Once again, Andy was the perfect partner for the trip and things went about as smoothly as they could have. The approach to the NW Face requires that you nearly climb the mountain before descending onto the north side of the peak. From a col below the West Ridge, only a few hundred feet from the summit, you have to downclimb, make five rappels into the unknown, and drop onto a glacier before descending even farther to gain the start of the climbing route. The route itself is long, dramatic, and absolutely gorgeous. As with most mountain routes, you find a few wiggly holds and loose blocks from time to time, but all in all I couldn’t believe the high quality of the route. Aside from one steep and pumpy 5.8 that felt quite difficult in boots/approach shoes, the climbing was mostly in the low to mid-fifth class range.

This climb was a good reminder of how many hidden gems can easily be overlooked in just about any range. It is easy to focus on the routes that are well known, well documented, and easy to get to. When you start to run out of ideas for new and exciting climbs, poke around a little, dig a little deeper, and you just might discover the best route on your own Forbidden!

Approaching camp in Boston Basin below Forbidden Peak

An early bed time in preparation for an early rise.

Clouds fill the Cascade River valley as we cast off.
Mt. Johannesburg on the left.

Looking down on the lower third of the route from near the
West Ridge Col

On a gentle section of the lower ridge

Approaching the halfway point of the climb

Looking down on the lower ridge just above the crux pitch,
with the extremely isolated Moraine Lake below.

Nearing the summit ridge

On the summit of Forbidden Peak. In the distance,
Eldorado Peak (center) and the Inspiration Glacier.

To talk to Coley about setting up an ascent or instructional program, please call him at 800-424-2249 or email

Friday, August 17, 2007

Mt. Baker surpasses expectations for late-season glacier travel

Guide Justin Wood just reported that glacier conditions on Mt. Baker's two standard routes are holding up extremely well. He said that "the climbing conditions on both the Easton Glacier and the Coleman-Demming glaciers are still very good, especially compared to last year at this time of year. All the crevasses are still sporting passable bridges, and there are very few problems crossing the top bergschrund. "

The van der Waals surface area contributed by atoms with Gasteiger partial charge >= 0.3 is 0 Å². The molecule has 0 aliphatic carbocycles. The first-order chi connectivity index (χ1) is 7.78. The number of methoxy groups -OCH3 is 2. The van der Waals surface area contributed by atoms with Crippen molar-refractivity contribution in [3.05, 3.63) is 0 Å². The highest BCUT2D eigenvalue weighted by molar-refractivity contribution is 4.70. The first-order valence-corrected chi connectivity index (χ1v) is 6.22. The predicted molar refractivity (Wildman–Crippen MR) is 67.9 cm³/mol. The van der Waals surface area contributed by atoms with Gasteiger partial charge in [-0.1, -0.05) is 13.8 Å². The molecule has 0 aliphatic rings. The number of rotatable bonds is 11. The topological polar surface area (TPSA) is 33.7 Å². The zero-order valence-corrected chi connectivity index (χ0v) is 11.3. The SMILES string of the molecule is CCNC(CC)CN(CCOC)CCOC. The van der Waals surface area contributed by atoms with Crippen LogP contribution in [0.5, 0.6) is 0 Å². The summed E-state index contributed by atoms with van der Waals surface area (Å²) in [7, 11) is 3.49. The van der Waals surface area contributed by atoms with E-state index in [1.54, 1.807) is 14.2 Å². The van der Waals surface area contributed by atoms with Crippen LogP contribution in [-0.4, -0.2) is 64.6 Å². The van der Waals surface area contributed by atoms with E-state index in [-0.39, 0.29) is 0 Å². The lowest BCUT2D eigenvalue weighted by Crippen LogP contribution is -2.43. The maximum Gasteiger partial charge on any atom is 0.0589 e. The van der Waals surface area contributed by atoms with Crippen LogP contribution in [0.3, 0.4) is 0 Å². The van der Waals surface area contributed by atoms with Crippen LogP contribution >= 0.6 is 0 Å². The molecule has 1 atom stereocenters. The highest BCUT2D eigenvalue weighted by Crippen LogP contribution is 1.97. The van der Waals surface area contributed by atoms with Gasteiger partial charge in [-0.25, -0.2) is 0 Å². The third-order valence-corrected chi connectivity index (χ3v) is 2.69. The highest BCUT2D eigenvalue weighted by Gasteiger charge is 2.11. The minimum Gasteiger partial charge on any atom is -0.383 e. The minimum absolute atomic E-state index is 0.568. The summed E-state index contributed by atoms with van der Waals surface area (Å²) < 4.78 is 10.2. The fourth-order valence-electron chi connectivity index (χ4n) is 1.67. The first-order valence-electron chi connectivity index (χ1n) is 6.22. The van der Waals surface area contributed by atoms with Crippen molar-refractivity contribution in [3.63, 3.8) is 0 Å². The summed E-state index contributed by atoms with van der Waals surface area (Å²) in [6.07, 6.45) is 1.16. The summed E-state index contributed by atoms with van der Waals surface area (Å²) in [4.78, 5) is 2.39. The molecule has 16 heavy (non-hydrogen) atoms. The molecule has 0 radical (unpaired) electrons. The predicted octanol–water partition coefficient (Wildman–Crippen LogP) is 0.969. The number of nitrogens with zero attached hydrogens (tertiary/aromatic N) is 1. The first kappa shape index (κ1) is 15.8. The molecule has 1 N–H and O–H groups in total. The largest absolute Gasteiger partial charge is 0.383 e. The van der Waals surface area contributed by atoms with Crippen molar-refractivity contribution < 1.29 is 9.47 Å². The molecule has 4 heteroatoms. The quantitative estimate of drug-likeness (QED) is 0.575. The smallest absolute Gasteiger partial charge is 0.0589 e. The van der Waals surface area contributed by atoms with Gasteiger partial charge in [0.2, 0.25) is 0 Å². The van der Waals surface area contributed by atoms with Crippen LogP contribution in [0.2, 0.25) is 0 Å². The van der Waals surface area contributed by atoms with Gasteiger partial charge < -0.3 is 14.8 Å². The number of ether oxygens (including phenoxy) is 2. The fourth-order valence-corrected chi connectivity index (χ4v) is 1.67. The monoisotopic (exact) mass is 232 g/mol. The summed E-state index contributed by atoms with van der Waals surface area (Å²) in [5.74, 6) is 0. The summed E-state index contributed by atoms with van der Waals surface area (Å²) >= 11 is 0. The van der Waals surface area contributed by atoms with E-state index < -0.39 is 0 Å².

This is in part due to the high snow levels the Cascades experienced over this last winter.

AAI's next Mt. Baker Ascent is September 1-3, and four spots are still open! For more information, call or email Shawn Olson at 800-424-2249 or

Even on the upper Coleman Glacier, snow bridges remain good and
routes through complex terrain can be found. For a close-up of the
Easton Glacier, see “Early morning Flight Tour” entry below.
Aerial photo August 14, 2007, Dunham Gooding

Thursday, August 16, 2007

Misery in the Alps!

AAI's Alps guides Mike Powers and Tim Connelly have reported less than ideal conditions in the Alps earlier this week, with "as much snow as I have ever seen in the Alps during the summer" (M. Powers). Nonetheless, they have still been able to make plenty of ascents, which have made for exciting reports, such as Tim's most recent:

"In between waves of storms we quickly ascended through crevasses and snow-laden slopes to reach our first summit of the trip of Lachenal at 12,300 feet. Sensing the electrical build up we made for lower ground rather briskly."

Read the rest of Tim's report.

Check out our current news page, with dispatches, photos, and trip reports from the summer season.

If you are interested in talking to someone about our Alps climbs and treks, including Mont Blanc, the Matterhorn, and the Eiger, please call Andy Bourne, our International Programs Coordinator, at 800-424-2249 or email him at

Tuesday, August 14, 2007

Early morning flight tour of the North Cascades

This morning, Dunham Gooding (AAI Director) and Shawn Olson (Communications Coordinator) were treated to an hour-long flight tour of the North Cascades by pilot and AAI Backpacking Guide Jeff Ries (thanks Jeff!). Jeff wanted to check out an area (Copper Ridge and Whatcom Pass) that he was planning to guide during AAI's 5-day September Backpacking Program.

Dunham, Shawn, and Jeff met early this morning at Jeff's hanger in Lynden (30 minutes north of Bellingham), loaded up the plane, and started their tour by following the Nooksack River to Nooksack Cirque right below picturesque Mts. Shuksan, Ruth, and Icy. They were also treated to amazing views of Mt. Baker's Coleman and Roosevelt Glaciers. Jeff then headed toward the Northern Pickett Range, where Mt. Challenger, Mt. Fury, and Luna Peak dominated the sky space. From there, they flew to the south sides of Mts. Shuksan and Baker for some close up views - they even saw climbing teams on both mountains! It was a beautiful morning - the three couldn't have asked for a better day to fly.

Pilot: Jeff Ries
Photographer: Dunham Gooding

Heading out of Lynden, with the Nooksack River below.

Approaching Mt. Baker.

The west side of Mt. Shuksan, with the Upper and Lower Curtis Glaciers at the center and upper left.

The northwest side of Mt. Shuksanwith Nooksack Cirque (left), Nooksack Tower (left of center), and the Price Glacier (flowing down from the summit pyramid).

Mt. Fury, in the Northern Pickets.

Mt. Luna, also in the Northern Pickets, with the Southern Pickets in the distance.

Looking up Mt. Baker's Easton Glacier.

Looking down at the Easton.

Dunham Gooding (left) and Jeff Ries back at the hanger.

View more photos of this flight tour.

Monday, August 13, 2007

AAI presents Black Diamond with 2007 Guides Choice Award

Photo: BD receiving AAI’s Guides Choice Award, from the left: Kevin Newell (AAI Guides Choice Test Director); Bill Belcourt (BD Climbing Hardware Category Manager and principle design engineer for the C-3); Peter Metcalf (BD CEO); Dunham Gooding (AAI President); and David Mellon (BD Vice President for R&D and Product Category Management).